What matters is that the museum closes at 12. That is all you need to know. That is all that you will be told. The gentleman at the entrance has spoken. He has decided that you will not make it in. He has decided that if you did, by chance, make it in, you would not have enough time to appreciate the exhibit the way that you should. He has decided that if you did make it in, and you saw the exhibit and then felt that you had seen enough of it to accomplish all of these things in an hour, well, that’s not the kind of person he wants in his museum anyways.

We understood. And after watching this dialogue go in circles for a solid 10 minutes we decided to make our way back to the Vélib station and bike our way home. We took the long way, letting the lights of Pont Neuf guide us through the dark. Down side streets and closed cafés, we laughed. Because at this moment, who else could appreciate what had just happened and when did we get to the place where this all made sense to us? Ce n’est pas possible.

It was an exceptional evening.

Paris Pastries

Tarte Caramel Salé.

You can’t find a lot of American candy in France (and yes, I realize what I just said). I was moderately distressed by the fact that there was not a Junior Mint or York Peppermint Patty to be found…anywhere. It’s not that the French don’t care for the flavor, it’s that if they want chocolate covered mints, they get them hand made in single serving batches by this place. A fair trade one might say.

It is interesting to note what candies do make it over to this side of the Atlantic though- M&M’s of the peanut variety, Snickers and Twix of all things. But after enjoying (understatement of the century) Sadaharu Aoki’s Parisian equivalent of our American milk chocolate staple, I am ruined for life. Never again will I crave the double-stickness of the Mars Twix bar, because I, dear reader, now know what’s out there.

With a buttery sablé biscuit as its base, Aoki then layers on sweet caramel, accented ever so slightly by Guerande fleur de sel. This pool of salty-sweet perfection is then topped with the airiest milk chocolate cream known to man and carefully dusted with cocoa powder. Le Twix, if you will.

Go ahead, dive right in, but be warned: It’s a familiar taste and yet, this particular combination of milk chocolate and caramel is unlike anything you’ve ever experienced. You’ll start to question your childhood. You may begin to cry. You understand now why French children do not trick or treat on Halloween- what’s the point when they can get our candy equivalent after the park each day? You’ll slowly start to wonder if you’ll ever look at the candy aisle at Walgreens the same way again. Why would they do this, you ask. Was it better that you didn’t know?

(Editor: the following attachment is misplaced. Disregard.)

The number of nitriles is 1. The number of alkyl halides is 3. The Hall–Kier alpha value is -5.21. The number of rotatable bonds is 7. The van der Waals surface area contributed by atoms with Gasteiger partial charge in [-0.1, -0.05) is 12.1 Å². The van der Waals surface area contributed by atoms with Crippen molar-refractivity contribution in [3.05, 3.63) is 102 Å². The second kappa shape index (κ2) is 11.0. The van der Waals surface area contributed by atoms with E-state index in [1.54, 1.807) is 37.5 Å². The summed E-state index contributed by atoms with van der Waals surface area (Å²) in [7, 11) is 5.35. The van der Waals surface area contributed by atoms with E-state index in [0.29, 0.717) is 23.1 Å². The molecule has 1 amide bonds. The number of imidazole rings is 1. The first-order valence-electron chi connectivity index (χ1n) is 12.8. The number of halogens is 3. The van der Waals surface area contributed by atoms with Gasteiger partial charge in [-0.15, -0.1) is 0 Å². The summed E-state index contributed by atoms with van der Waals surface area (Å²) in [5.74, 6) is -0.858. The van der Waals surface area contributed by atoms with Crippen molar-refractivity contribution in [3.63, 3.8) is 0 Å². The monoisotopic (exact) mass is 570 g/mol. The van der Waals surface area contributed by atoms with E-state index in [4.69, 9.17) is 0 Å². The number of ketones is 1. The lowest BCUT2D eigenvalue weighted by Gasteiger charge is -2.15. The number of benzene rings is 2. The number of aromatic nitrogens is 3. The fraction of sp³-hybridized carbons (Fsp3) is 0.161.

But some things you just don’t question. Some times it’s best just to sit down, stuff your face and be thankful.

Sadaharu Aoki. 6th arrondissement.

What I Know

There are a few things I know for sure.

I know, that if your favorite food is pizza and you move to Paris, your stomach will be sad.

I know, that going to Italy after a year of Frenchified Italian food is a dangerous, dangerous proposition- the very mention of which induces a panic among your skinny jeans, the likes of which have not been seen since you bought that birthday cake for up to 8 people knowing full well there were only 2 of you (and really, just one that liked chocolate sooo…)

I know, that you are not supposed to eat pizza when you go to Venice.

I know, that instead you should be drowning your face in their fresh off the boat seafood every chance you get.

I know, that if I travel to any part of Italy and you say, “No pizza for you,” the fiery death stare laser beams that shoot from my eyes will be your first and only warning that you have crossed a line from which you may not return.

I know, that once you realize this, you will aid me on my quest for the best pizza within the floating city limits.

I know, that that pizza comes from one of two places.

Crazy Pizza in Venice

I know, that the best slices come from Crazy Pizza, in spite of the fact that it’s superbly un-Italian name and generic outside appearance lend itself to the opposite impression.

I know, that the best pies come from Al Nono Risorto and that its in everyone’s best interest to follow that up with their mind-blowing tiramisu.

Al Nono Risort Pizza in Venice

I know, that consuming both of these things will only deepen your disappointment when you return to Paris and order up another margherita.

But I also know, it was totally worth it.

Chandler and Joey's Ceramic Dog on Friends - "I regret nothing"

Restaurant Hakuna Matata

Restaurant Hakuna Matata is a quick service lunch and dinner stop located in Adventureland that offers salads, spiced meats and the infamous Hakuna Fries. Spoiler Alert: they were amazing. It’s a nice change of pace from the standard burgers and fries that seem to be overtaking what should be the world’s most delicious theme park (ahem, Paris pastries anyone?).